Tuesday, August 19, 2008

Dear Mr. Bloomberg, . . . . . the Harm and the Foul

I have written a number of letters to the politicians who represent us, calling for them to take responsible action on Atlantic Yards.

One of these letters was already shared via an Atlantic Yards Report post about the letter I wrote and the ill-thought-out response I got from the Mayor: Tuesday, July 24, 2007 “Last month, Bloomy was offering a boilerplate defense of AY”.

I have done my best to tailor the letters to the political representatives to whom I sent them.

In a series of posts I will share the letters I sent and I invite others to borrow freely from them in structuring their own letters.

In addition to the letter I got back from Mayor Michael R. Bloomberg, I got a response from Eliot Spitzer when he was still governor. More on that later.

I begin this series with the already public letter to Bloomberg, and I refer you to the aforementioned Atlantic Yards Report post for the response I received on his behalf and an excellent analysis of it.

The letter, which is CCed to Deputy Mayor Daniel Doctoroff, addresses the surmise that Bloomberg and others do not “truly understand how bad the proposed Atlantic Yards project is.” Indications since that time are quite clear that Bloomberg and Doctoroff at least eventually understood the project to be bad: See: Atlantic Yards As Political Hot Potato (my MDDW comment).

May 10, 2007

Mayor Michael R. Bloomberg
City Hall
New York, NY 10007

Re: The harm and the foul.

Dear Mayor Bloomberg:

As a lawyer who has recently exited more than a quarter century of public service, I fully appreciate your reported impatience with adhering to proper public process and your desire to find developmental shortcuts. Also, as the expression goes when process is sidestepped or technically avoided, “Where there is no harm, there is no foul.” But Atlantic Yards is not in this category: It is a stark example of where the sidestepping of process is the instrument being used to deliver the foul.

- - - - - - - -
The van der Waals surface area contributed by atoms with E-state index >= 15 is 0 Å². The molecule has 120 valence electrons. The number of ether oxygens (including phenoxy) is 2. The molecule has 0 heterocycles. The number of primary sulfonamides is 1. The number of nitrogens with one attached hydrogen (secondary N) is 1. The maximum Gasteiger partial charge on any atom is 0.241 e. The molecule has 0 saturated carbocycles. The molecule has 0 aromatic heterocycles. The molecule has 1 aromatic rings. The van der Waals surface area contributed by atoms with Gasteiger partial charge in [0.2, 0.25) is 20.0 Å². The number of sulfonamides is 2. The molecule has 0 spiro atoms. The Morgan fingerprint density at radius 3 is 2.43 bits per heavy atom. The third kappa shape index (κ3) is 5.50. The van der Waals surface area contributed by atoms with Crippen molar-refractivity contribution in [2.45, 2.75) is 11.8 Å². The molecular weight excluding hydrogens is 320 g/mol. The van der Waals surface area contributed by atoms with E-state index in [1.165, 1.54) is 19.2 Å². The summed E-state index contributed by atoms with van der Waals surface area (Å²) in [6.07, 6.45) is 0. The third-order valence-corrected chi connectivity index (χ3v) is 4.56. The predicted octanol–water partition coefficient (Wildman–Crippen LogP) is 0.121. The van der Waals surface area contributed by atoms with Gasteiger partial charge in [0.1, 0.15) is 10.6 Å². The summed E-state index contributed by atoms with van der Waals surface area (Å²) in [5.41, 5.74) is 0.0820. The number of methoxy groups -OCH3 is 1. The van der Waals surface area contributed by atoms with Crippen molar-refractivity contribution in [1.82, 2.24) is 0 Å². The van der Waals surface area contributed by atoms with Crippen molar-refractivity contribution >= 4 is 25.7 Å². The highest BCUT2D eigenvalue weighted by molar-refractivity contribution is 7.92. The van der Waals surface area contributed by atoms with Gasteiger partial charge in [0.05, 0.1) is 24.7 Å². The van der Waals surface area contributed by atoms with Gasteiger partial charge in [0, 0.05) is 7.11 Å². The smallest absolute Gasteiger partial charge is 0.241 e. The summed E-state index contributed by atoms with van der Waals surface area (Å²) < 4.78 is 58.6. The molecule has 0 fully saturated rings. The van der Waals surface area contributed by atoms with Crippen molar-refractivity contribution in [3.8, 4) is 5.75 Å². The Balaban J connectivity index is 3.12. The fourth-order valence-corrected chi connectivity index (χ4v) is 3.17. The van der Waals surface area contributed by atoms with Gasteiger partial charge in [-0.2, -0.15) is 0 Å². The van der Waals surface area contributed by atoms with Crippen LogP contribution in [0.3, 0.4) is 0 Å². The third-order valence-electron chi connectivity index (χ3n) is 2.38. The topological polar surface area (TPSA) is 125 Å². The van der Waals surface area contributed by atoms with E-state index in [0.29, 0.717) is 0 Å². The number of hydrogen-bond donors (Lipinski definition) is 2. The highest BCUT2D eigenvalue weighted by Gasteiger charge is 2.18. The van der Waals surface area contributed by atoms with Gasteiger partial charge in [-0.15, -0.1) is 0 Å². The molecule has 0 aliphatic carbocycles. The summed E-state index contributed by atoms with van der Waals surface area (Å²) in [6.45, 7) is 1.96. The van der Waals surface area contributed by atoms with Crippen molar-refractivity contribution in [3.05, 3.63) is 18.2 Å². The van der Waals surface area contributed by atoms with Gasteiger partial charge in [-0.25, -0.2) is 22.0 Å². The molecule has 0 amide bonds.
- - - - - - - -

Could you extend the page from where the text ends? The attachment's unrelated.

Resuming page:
When I was in government, we had a standard we looked at as a condition to using the powers of the Urban Development Corporation (aka the Empire State Development Corporation). Though the statutory powers of the Corporation might be virtually unfettered, the standard we considered was that we would never use the powers of the Corporation if using them would result in the legislature subsequently taking those powers away. Ergo, the powers should be used only to do what is clearly good and about which there can be a fair degree of reasonable public consensus.

As a real estate development and public finance professional, I can find no shortage of colleagues who seriously question what you are doing with Atlantic Yards. Few believe you or various other elected officials truly understand how bad the proposed Atlantic Yards project is or the terrifically negative legacy it will represent. The consensus approaches unanimity. Nevertheless, there is a desperate shortage of professionals who are willing to express their extreme concerns directly to you.

To be a good project, the Atlantic Yard project should be high density, but needs to be reduced to an appropriate high density. In other words, it needs to be a much lower density than you propose. It needs to be properly and much more carefully designed. That includes properly oriented green space and avoiding most, if not all of the proposed street closings. (Probably, in addition, additional streets should be opened.) It means that the project should be broken up into many smaller parcels that can be properly and fairly bid upon by developers who feel they are actually free to make such bids. Doing so will almost certainly, and appropriately, mean that the overall development will have multiple builders. Plans for unnecessary and destructive condemnations such as that of the Ward Bakery building should be abandoned. In most respects your model for what should be done here in terms of process and quality of design should be Battery Park City.

My wife and I support you for having been the “business mayor” and there are many things we would like get behind you on like congestion pricing, (about which we have heard Deputy Mayor Doctoroff speak eloquently), sustainability and, in general, building for a bigger and better future city. Nevertheless, in assessing your record, a former boss of mine had an expression: “100 `at-a-boys’ are wiped out by only one `Oh sh*t’.” I am afraid that is the territory we are in.

If the Atlantic Yards project is ever built in any version approximate to what you have been promoting, not only will everyone experience its blight in ways they might not now all fully anticipate, but in the future people are likely to say: “After Mayor Bloomberg’s Atlantic Yards was completed, the State Legislature stripped ESDC of its condemnation powers and the city Charter was amended to prevent City investment in huge capital projects that have not been ULURPed.”


Michael D. D. White

CC: Daniel L. Doctoroff

No comments: